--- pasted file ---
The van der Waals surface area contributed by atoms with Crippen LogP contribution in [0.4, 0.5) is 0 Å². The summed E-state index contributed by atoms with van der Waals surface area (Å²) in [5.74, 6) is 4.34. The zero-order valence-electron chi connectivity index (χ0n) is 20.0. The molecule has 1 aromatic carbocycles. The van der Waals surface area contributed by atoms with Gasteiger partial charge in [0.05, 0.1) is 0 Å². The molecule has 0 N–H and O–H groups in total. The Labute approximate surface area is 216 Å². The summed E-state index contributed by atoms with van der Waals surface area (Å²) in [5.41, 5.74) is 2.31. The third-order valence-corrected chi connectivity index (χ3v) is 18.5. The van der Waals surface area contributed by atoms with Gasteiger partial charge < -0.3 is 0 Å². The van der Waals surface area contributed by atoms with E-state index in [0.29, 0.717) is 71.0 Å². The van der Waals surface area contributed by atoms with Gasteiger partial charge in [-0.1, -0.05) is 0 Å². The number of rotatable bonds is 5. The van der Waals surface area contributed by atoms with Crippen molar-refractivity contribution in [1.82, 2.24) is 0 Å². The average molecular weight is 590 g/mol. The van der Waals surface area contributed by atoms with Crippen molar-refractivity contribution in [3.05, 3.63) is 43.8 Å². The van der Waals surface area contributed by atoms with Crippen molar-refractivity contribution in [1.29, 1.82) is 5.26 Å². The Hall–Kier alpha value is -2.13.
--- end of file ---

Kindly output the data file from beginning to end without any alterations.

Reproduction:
The van der Waals surface area contributed by atoms with Crippen LogP contribution in [0.4, 0.5) is 0 Å². The summed E-state index contributed by atoms with van der Waals surface area (Å²) in [5.74, 6) is 4.34. The zero-order valence-electron chi connectivity index (χ0n) is 20.0. The molecule has 1 aromatic carbocycles. The van der Waals surface area contributed by atoms with Gasteiger partial charge in [0.05, 0.1) is 0 Å². The molecule has 0 N–H and O–H groups in total. The Labute approximate surface area is 216 Å². The summed E-state index contributed by atoms with van der Waals surface area (Å²) in [5.41, 5.74) is 2.31. The third-order valence-corrected chi connectivity index (χ3v) is 18.5. The van der Waals surface area contributed by atoms with Gasteiger partial charge < -0.3 is 0 Å². The van der Waals surface area contributed by atoms with E-state index in [0.29, 0.717) is 71.0 Å². The van der Waals surface area contributed by atoms with Gasteiger partial charge in [-0.1, -0.05) is 0 Å². The number of rotatable bonds is 5. The van der Waals surface area contributed by atoms with Crippen molar-refractivity contribution in [1.82, 2.24) is 0 Å². The average molecular weight is 590 g/mol. The van der Waals surface area contributed by atoms with Crippen molar-refractivity contribution in [3.05, 3.63) is 43.8 Å². The van der Waals surface area contributed by atoms with Crippen molar-refractivity contribution in [1.29, 1.82) is 5.26 Å². The Hall–Kier alpha value is -2.13.